In the Lorenzen Board Room Gallery visitors viewed the work of Pendleton artist Peter Bryan. Both exhibits were made possible through the generous support of Ron and Valorie Martin of Pendleton Pioneer Chapel Folsom-Bishop. Lodging for the artist provided courtesy of Best Western Pendleton Inn.

 

July 17 - August 10, 2009

Anne Greenwood

in the East Oregonian Gallery

 

 

...with paintings by Peter Bryan in

the Lorenzen Board Room Gallery

 

We invited faculty, alumni and select students from the fiber arts department at Oregon College of Art and Craft to share their new work. Embodying Oregon’s legacy of individuality and independence, OCAC has been championing artmaking through craft since 1907. The offerings by 28 artists displayed the beauty, versatility and sense of adventure that marks today’s contemporary crafts scene. Made possible through the support of Umpqua Bank.

 

In the Fireplace Annex Gallery:

New Work by Amy Foss

 

In the Lorenzen Board Room Gallery:

Photography by Denise Henkle Owen

We’re proud to be exhibiting a major mid-career exhibition by Willamette University Professor James B. Thompson in the main East Oregonian Gallery, on loan from the Hallie Ford Museum of Art.

 

James B. Thompson: The Vanishing Landscape features paintings and prints and focuses on an important body of work the artist has been developing for some time that explores the transformation of the western U.S. Thompson holds a bachelor of arts degree from Ripon College in Wisconsin and a master of fine arts degree from Washington University in St. Louis. He has been on the art faculty at Willamette since 1986.

 

The exhibition will be accompanied by a 52-page monograph written by Henry M. Sayre, author, curator and distinguished professor of art at Oregon State University, Cascade Campus. The monograph will be distributed by the University of Washington Press, Seattle and London

 

The exhibition has been supported with funds from the Hallie Ford Museum of Art Publication Fund, the Department of Art and Art History's Mark and Janeth Sponenburgh Endowment Fund, and College of Liberal Arts Dean's Office at Willamette University, and by grants from the William and Flora Hewlett Foundation, the City of Salem's Transient Occupancy Tax funds, and the Oregon Arts Commission.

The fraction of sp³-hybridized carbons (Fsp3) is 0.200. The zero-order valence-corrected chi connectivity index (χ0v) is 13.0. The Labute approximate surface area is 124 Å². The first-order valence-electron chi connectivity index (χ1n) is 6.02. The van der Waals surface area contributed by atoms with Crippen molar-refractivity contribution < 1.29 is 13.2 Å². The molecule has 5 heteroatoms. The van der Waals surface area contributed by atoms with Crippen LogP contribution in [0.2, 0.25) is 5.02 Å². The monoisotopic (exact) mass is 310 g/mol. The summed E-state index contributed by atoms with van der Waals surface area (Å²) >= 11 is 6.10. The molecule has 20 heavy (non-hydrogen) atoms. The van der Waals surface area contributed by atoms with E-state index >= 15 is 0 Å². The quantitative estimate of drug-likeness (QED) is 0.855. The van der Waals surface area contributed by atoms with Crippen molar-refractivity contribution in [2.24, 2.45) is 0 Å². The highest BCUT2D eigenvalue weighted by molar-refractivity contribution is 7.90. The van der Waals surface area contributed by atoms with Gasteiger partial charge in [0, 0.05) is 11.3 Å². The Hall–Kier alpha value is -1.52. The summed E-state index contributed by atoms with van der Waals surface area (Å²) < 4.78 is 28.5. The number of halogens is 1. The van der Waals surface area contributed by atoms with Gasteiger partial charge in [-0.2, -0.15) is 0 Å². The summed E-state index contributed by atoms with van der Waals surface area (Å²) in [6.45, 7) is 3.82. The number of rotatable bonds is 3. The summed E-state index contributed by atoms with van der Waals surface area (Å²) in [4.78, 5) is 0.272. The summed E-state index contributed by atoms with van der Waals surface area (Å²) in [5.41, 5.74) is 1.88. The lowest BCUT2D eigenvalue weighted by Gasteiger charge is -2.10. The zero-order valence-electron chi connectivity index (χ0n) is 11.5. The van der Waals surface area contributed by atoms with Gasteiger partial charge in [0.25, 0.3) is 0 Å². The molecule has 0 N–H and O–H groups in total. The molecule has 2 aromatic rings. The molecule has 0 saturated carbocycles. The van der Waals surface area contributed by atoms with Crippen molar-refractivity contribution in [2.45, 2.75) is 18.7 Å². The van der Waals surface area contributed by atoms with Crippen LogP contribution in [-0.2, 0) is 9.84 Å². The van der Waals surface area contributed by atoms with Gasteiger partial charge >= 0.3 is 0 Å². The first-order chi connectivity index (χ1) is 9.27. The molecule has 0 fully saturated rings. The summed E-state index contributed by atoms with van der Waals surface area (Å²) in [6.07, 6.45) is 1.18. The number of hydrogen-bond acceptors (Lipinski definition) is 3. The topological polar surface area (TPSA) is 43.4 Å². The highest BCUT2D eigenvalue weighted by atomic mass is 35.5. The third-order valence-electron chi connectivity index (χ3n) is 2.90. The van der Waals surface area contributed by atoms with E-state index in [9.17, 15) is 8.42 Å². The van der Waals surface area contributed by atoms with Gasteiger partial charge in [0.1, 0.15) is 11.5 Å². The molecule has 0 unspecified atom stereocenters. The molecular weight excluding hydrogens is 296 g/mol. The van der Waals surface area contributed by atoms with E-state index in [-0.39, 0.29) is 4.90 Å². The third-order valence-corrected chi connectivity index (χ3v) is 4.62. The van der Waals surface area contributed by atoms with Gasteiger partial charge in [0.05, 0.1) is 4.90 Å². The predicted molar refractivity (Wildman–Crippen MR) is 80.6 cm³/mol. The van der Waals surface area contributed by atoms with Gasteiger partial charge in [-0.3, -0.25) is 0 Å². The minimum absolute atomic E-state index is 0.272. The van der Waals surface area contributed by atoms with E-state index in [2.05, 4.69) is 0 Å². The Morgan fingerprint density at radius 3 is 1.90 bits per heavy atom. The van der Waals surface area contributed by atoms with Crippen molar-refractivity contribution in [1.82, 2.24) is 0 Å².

Art critic Bob Hicks of The Oregonian recommended the exhibition, calling Thompson’s art “a considered and sophisticated grappling with matters of space, color and mark-making.” Read his review here.

January 21 - March 6, 2010

James B. Thompson: The Vanishing Landscape in the East Oregonian Gallery

 

 

 

In the Lorenzen Board Room Gallery view the photographs and digital manipulations of Tabatha Ball.

Both exhibits are made possible through the generous support of Diana and Gary Zimmerman

OCAC @ PCA - October 30 - November 14, 2009

Jennifer Ishimatsu
Views: Open and Obstructed

April 2010

This exhibit is made possible support of Graybeal Insurance Agency

Jennifer Ishimatsu has taken the immense Northern Nevada landscape and condensed it down to paintings that are no bigger than the palm of her hand. “Their size is a metaphor for the smallness that I feel as an individual in comparison with the vastness and age of the natural landscape,” Ishimatsu says. An exhibit of her miniature works, ranging from 3” by 3” to 8” by 10” graced the walls of the East Oregonian Gallery in April, 2010.

 

Jennifer Ishimatsu received her Bachelor of Fine Arts degree in Illustration from the School of Visual Arts in New York City in 1998 and her Master of Fine Arts degree in Pictorial Arts from San Jose State University in 2004. She studied painting from 2002 --2003 at the Accademia di Belle Arti in Florence, Italy.

 

Her work describes places seen from the perspective of riding in a car or views obstructed through windows, doorways or other infrastructure. “I am interested in how the landscape/background serves as a memorable backdrop for figures and events. In my work, views from a car are prominent because I grew up taking road trips with my family in the West and continue to do so as an adult. Road trips are a way of marking time and a specific era in my life,” she says.